Moms' Talk: Wave Motion Washes Away Stress For Breast Cancer Survivors

Women undergoing treatment for breast cancer have the unique opportunity to experience the effects of wave motion, aboard a 35' Pearson sailboat, to reduce their stress.

After a busy day and an even busier week I stepped onto the sailboat, Hado, in Brewer Pilots Point Marina in Westbrook and left my stress and worries on the dock.  I stretched out on the port side of the stern, turned off my cell phone and just relaxed. 

Down below, in the cabin, Ellen Kelly was stretched out on a comfy bed, relieving her body and mind of all her worries and stresses as part of Precious Passage, a unique stress reduction program.

This Madison mom, a five-year breast cancer survivor, was participating in her second therapy session aboard the Hado.  At her side for the hour-long session was Carline Lutynski of Norwich, a principal investigator of Precious Passage. The Hado never set sail; it sat moored to the dock as it always does during this program.

Improving quality of life

“We are a non-profit doing cancer relaxation programs,” says the program’s website.  “Breast cancer women, whether study participants, or others who want to improve their quality of life, are welcome to use the effects of wave motion to their reduce stress.”

Funding for the therapy comes from Charter Oak Credit Union Foundation.

Women undergoing treatment for breast cancer have different levels of stress at different times during their treatment.  For Sandra Davis, of Madison, her stress has taken different forms since she was diagnosed about a year ago.

"Will I ever have to do that again?"

“I’m more stressed now because I wasn’t even thinking about the future, I was just going day-to-day (during the initial stages of her treatment),” Davis said.  “Now that it’s all done and I have a complete picture of what I went through. Now it’s, ‘Oh my God, I never want to do that again and oh, will I ever have to do that again?’”

In 2004 Lutynski had just finished her own breast cancer treatment when she came up with the idea for this unique program. “In Fall 2006 we had the first women come aboard,” said Lutynski.

The non-profit group owns a boat, The Daphne, which is in currently in storage awaiting rehabilitation.  Until she is ready to take on the responsibility of helping to reduce breast cancer survivors’ stress the group is working on the 35' Pearson sailboat, Hado, thanks to Captain Joy Sherman of New Haven. The name, Hado, appropriately means energy in Japanese.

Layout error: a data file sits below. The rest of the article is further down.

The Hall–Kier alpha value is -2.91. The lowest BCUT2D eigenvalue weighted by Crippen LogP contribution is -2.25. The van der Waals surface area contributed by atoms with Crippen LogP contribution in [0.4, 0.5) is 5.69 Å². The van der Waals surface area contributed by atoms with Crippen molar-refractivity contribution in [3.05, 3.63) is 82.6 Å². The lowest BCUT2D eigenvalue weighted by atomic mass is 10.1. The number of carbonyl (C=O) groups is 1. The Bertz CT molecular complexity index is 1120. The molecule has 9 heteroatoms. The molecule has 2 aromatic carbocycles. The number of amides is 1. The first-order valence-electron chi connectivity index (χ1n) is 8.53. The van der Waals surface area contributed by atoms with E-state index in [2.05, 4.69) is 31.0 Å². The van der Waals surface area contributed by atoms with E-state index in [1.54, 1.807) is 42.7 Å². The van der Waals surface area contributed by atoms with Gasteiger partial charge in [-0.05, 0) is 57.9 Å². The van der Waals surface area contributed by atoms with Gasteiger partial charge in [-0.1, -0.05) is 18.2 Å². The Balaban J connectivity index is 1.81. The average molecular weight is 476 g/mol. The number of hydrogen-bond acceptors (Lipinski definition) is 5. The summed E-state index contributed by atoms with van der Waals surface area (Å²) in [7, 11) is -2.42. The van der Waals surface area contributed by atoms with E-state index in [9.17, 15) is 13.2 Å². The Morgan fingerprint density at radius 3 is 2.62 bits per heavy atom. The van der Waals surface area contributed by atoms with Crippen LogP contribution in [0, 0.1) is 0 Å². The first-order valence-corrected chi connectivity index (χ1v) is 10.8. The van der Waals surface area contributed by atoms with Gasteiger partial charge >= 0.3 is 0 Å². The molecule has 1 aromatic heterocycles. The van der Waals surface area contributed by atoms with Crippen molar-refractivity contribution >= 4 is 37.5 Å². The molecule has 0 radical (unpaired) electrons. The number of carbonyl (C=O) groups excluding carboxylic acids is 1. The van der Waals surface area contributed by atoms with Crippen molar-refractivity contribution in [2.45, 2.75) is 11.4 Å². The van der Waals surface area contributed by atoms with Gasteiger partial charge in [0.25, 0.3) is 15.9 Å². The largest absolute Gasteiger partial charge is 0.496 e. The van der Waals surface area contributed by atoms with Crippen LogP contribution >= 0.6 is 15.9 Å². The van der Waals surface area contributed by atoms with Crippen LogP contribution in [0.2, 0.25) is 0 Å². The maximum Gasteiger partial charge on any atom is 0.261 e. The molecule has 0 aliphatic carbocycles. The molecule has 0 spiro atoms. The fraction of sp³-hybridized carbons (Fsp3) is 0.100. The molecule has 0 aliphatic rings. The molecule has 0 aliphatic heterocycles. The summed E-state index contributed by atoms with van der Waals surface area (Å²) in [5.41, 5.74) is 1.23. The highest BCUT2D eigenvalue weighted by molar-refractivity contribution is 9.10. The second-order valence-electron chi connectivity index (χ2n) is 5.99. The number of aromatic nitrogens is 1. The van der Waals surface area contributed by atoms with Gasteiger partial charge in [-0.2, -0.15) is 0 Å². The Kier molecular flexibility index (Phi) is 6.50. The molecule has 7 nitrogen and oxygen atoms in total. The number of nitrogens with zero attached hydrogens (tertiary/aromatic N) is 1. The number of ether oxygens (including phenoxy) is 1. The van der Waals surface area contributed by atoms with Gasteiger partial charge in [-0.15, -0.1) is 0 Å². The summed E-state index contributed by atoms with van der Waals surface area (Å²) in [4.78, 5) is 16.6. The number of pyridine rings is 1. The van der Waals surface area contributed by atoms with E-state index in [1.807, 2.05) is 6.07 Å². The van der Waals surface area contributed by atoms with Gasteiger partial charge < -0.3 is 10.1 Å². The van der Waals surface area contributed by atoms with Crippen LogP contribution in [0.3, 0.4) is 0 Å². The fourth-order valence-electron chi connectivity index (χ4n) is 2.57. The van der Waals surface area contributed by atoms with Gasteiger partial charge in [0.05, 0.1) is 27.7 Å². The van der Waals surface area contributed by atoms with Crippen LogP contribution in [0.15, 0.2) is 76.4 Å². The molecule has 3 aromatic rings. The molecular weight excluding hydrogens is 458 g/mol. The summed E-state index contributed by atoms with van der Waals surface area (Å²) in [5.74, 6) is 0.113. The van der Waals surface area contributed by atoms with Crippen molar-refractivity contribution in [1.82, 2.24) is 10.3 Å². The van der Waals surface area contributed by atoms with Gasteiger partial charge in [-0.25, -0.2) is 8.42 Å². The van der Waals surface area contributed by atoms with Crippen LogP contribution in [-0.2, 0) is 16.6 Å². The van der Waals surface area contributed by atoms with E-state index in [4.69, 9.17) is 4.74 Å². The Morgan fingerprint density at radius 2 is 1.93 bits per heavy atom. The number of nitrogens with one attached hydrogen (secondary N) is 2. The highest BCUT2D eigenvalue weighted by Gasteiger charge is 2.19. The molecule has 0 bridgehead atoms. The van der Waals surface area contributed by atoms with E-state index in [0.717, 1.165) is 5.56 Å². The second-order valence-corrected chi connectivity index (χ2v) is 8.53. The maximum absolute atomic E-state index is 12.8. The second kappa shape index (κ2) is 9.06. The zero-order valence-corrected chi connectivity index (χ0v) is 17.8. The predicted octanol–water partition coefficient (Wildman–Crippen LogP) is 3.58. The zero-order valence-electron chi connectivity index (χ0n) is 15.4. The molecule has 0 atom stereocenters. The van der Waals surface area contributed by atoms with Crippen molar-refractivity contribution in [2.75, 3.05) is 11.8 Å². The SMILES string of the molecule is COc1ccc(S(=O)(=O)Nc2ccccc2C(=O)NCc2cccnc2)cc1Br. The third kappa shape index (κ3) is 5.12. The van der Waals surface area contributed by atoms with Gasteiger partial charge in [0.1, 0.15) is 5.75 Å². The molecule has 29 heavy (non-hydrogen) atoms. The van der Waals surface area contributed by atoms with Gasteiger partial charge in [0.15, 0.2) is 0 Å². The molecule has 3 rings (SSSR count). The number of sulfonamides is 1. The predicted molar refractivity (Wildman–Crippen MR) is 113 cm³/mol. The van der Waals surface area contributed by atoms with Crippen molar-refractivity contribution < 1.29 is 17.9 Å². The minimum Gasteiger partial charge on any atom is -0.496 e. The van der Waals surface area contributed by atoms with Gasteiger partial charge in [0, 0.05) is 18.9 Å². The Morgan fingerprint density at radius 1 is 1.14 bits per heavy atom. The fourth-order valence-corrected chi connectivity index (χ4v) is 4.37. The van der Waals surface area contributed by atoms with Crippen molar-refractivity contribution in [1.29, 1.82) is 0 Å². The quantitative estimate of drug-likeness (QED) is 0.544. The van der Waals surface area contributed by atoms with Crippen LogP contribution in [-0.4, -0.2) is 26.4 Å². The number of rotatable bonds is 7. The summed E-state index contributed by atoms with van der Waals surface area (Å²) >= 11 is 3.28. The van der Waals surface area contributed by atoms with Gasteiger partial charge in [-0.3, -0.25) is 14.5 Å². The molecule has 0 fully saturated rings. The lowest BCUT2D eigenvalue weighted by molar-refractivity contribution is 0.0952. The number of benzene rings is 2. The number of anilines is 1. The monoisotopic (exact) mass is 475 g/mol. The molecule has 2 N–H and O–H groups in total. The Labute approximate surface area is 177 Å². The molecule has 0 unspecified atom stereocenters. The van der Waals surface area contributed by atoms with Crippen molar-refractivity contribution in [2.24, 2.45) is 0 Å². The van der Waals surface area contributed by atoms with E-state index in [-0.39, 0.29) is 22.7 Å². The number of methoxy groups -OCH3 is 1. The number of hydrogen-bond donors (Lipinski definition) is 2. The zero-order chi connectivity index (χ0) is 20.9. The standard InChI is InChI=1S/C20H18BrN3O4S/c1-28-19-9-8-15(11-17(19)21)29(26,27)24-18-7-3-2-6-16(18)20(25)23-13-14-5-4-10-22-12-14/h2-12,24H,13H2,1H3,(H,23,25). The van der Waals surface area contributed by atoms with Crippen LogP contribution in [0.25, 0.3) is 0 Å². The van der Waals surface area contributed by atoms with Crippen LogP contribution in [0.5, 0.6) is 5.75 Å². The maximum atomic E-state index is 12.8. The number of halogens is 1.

"Touched by cancer in different ways"

“I’ve been touched by cancer in different ways in my family,” said Sherman.  “My father died of cancer and I have a lot of friends who‘ve had breast cancer,” she added.  Sherman believes in giving back to the community and this is a perfect program for her.

“My whole initial thing was to give that experience to people and say 'Yes, the water really is that powerful and healing,'” said Sherman.

While many studies do not actually say why water is such a powerful healing tool, Precious Passages organizers believe the wave motion mimics life in the womb.  “It’s actually a prenatal, intrauterine memory that we remember from our time in the womb.  We call it a cell memory event that the body knows that motion,” explained Lutynski. 

Being brought back to an earlier, safer time

While on the boat, taking part in the study and therapy, women are brought back to this earlier, safer time.  “We didn’t have to do anything. We were totally at peace.  We were totally fed.  Everything was taken care of, we were warm and protected,” she added.

As Kelly sat on the deck of the boat after her 60 minutes of relaxation she looked refreshed, calm, and at peace with herself.  Even after years of experience on boats, mostly power boating, Kelly says this experience is satisfying on a very different level.  “Stepping off of hard ground, onto this,” said Kelly, taking a deep breath.  “There is something so different about this.”

“You’re lying down doing this,” interjected Lutynski.  “Whereas, generally on a power boat or going out on a sailboat you’re active, you’re not allowing yourself to really absorb the experience."

An intention of disengagement

After carefully thinking about it and reflecting on her experience below deck, Kelly explained why this therapy works for her.  “It is an intentional disengagement of the stresses I have in life,” said Kelly.  “This is for me.  I don’t have to worry about anything. I’m not going to think about anything.  There are people who have prepared this for me.”

After first experiencing the relaxation therapy in September, Kelly was very, very anxious to return to Hado.  She says there is absolutely no way she can recreate this soothing, relaxing experience.

“No, no, no way,” said Kelly. “That’s why when the second opportunity came up I took it!  Yes! Yes!” Kelly added.  “No, I don’t have this opportunity. No. Unless I found an empty boat and nobody noticed me, which I don’t think would be a good idea!” she said, laughing.

“It’s just lovely,” said Kelly. “It’s like getting a whole night’s sleep in an hour.”

For more information about Precious Passage’s schedule and availability contact Carline Lutynski at (860) 889-3424

Suzanne Zitser October 17, 2011 at 08:51 PM
Kudos to Precious Passage!! Lovely piece Sarah
Sarah Page Kyrcz October 17, 2011 at 09:21 PM
This is truly a gift to women who are in need of some TLC. Thanks for reading and commenting Suzanne!


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